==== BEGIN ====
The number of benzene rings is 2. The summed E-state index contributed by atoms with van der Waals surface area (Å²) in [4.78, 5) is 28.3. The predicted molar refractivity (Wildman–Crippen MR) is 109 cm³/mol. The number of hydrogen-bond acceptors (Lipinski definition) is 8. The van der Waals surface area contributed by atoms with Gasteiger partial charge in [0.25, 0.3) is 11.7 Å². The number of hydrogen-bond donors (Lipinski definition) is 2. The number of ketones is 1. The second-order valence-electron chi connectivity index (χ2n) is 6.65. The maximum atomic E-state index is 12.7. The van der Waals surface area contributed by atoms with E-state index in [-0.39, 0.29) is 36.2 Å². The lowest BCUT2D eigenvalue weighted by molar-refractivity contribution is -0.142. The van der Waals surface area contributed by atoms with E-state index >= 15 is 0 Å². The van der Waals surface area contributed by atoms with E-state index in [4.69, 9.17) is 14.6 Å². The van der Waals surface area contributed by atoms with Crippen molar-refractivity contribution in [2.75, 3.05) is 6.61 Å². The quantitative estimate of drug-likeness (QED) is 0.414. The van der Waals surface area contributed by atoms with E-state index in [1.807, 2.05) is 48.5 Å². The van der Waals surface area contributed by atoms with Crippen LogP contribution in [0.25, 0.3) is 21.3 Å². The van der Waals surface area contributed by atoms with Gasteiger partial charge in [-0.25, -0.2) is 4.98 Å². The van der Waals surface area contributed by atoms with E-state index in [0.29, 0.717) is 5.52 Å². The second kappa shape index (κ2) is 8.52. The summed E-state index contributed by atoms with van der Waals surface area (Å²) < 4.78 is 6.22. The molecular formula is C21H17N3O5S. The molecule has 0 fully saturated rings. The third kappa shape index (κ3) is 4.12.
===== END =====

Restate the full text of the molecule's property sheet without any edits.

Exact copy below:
The number of benzene rings is 2. The summed E-state index contributed by atoms with van der Waals surface area (Å²) in [4.78, 5) is 28.3. The predicted molar refractivity (Wildman–Crippen MR) is 109 cm³/mol. The number of hydrogen-bond acceptors (Lipinski definition) is 8. The van der Waals surface area contributed by atoms with Gasteiger partial charge in [0.25, 0.3) is 11.7 Å². The number of hydrogen-bond donors (Lipinski definition) is 2. The number of ketones is 1. The second-order valence-electron chi connectivity index (χ2n) is 6.65. The maximum atomic E-state index is 12.7. The van der Waals surface area contributed by atoms with E-state index in [-0.39, 0.29) is 36.2 Å². The lowest BCUT2D eigenvalue weighted by molar-refractivity contribution is -0.142. The van der Waals surface area contributed by atoms with E-state index >= 15 is 0 Å². The van der Waals surface area contributed by atoms with E-state index in [4.69, 9.17) is 14.6 Å². The van der Waals surface area contributed by atoms with Crippen molar-refractivity contribution in [2.75, 3.05) is 6.61 Å². The quantitative estimate of drug-likeness (QED) is 0.414. The van der Waals surface area contributed by atoms with E-state index in [1.807, 2.05) is 48.5 Å². The van der Waals surface area contributed by atoms with Crippen LogP contribution in [0.25, 0.3) is 21.3 Å². The van der Waals surface area contributed by atoms with Gasteiger partial charge in [-0.25, -0.2) is 4.98 Å². The van der Waals surface area contributed by atoms with E-state index in [0.29, 0.717) is 5.52 Å². The second kappa shape index (κ2) is 8.52. The summed E-state index contributed by atoms with van der Waals surface area (Å²) < 4.78 is 6.22. The molecular formula is C21H17N3O5S. The molecule has 0 fully saturated rings. The third kappa shape index (κ3) is 4.12.